Skip to main content

US Environmental Protection Agency cracks down on coal pollution with new rules

US Environmental Protection Agency cracks down on coal pollution with new rules

Share this story

Under the direction of President Obama's White House, the Environmental Protection Agency has announced new guidelines to cut down on the pollution caused by fossil fuels. Today, EPA administrator Gina McCarthy said that the agency is setting strict limits on how much carbon coal- and gas-powered plants will be able to emit. In a press conference, McCarthy said that the rules were necessary for preventing a wide range of environmental problems, from global warming to smog to polluted water. "We must meet our moral obligation for the next generation and be stewards of our valuable natural resources," she says.

As Reuters reports, the guidelines are an update to rules made in 2012. Under the rules, any new coal plant will have to be built with technology to capture carbon emissions, and new coal- and natural gas-fired plants will both need to meet nationwide pollution standards. Coal-fired plants can emit no more than 1,100 pounds of CO2 per MWh, while large national gas plants can emit no more than 1,000 pounds per MWh. Smaller gas plants, which are less efficient, can emit up to 1,100 pounds. If coal plants are willing to meet a slightly tighter standard, though, they can average their emissions over seven years — starting at higher levels and reducing emissions over time.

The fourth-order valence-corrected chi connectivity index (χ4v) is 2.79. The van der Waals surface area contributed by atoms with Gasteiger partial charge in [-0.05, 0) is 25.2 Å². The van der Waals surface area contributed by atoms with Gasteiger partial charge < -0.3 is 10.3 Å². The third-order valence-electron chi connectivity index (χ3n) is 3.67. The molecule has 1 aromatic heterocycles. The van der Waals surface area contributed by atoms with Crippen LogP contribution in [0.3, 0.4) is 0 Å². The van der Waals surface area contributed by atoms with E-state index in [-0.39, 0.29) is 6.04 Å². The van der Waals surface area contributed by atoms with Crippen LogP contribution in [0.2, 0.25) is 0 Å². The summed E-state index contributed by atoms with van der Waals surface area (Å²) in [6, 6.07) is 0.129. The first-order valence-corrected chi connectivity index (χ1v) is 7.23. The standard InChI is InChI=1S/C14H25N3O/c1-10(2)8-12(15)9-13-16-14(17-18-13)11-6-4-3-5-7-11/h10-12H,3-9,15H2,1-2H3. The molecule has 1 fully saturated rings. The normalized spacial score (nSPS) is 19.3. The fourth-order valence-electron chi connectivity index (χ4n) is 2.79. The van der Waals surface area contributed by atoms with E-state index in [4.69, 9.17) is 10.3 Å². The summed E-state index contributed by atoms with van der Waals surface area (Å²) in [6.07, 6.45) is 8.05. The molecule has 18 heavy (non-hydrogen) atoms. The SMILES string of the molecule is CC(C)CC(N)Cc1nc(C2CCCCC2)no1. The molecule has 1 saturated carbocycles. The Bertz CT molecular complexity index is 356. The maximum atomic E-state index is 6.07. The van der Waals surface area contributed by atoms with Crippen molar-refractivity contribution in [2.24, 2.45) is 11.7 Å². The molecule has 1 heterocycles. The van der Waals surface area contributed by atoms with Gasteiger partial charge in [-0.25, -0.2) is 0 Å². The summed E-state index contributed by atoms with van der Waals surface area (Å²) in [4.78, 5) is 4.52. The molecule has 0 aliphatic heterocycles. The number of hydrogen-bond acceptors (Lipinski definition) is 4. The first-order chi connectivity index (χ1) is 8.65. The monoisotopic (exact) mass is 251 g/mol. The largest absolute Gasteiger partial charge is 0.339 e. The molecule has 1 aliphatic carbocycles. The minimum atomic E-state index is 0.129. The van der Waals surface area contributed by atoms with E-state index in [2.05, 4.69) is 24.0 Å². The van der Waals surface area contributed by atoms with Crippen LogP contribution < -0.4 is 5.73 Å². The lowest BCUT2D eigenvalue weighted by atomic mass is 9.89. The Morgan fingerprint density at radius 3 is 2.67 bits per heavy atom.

Existing power plants aren't affected by the new guidelines

A present-day coal plant, by contrast, might emit 1,800 pounds per MWh. And that, for now, isn't changing. McCarthy emphasized that the new guidelines wouldn't affect anyone who has already built a plant, and that reducing emissions from existing infrastructure was a complicated problem. The EPA plans to examine the issue over the coming years, putting out a proposal for reducing pollution by old plants in June of 2014. The guidelines announced today are also still open to public comment, just as last year's were.

Any action by the EPA is highly controversial, both because of the importance of coal and other fossil fuels in local economies and because of a charged political debate about the threat (or even existence) of climate change; critics have accused Obama of fighting a "war on coal." In response to critical questions, McCarthy insisted that she was not "effectively banning coal" with new carbon capture requirements, though the technology has seen only limited tests and usage so far. She compared carbon limits to existing emission rules for cars, which have been successfully implemented without disaster. And none of the hurdles of reducing pollution, she said, reduced the responsibility Americans bore towards future generations. "It's about our obligation to leave our children a world that is as healthy and as safe as the one we inherited."

Update: As expected, Republican lawmakers have criticized the EPA guidelines. Representatives Fred Upton (R-MI) and Ed Whitfield (R-KY) of the House Energy and Commerce Committee have said that the committee will soon hold a hearing on the possible negative impacts of the plan. "This impractical rule restricts access to one of our most abundant, affordable, and dependable energy sources. The consequences will be more job losses and a weaker economy," says Upton. He and Whitfield also criticize the carbon capture system upon which the plan is based, saying the standards would "require the use of expensive new technologies that are not commercially viable." Secretary of Energy Ernest Moniz, however, says that the Department of Energy is committed to implementing the changes, granting $8 billion in loan guarantees for projects that could put more options to reduce pollution on the table.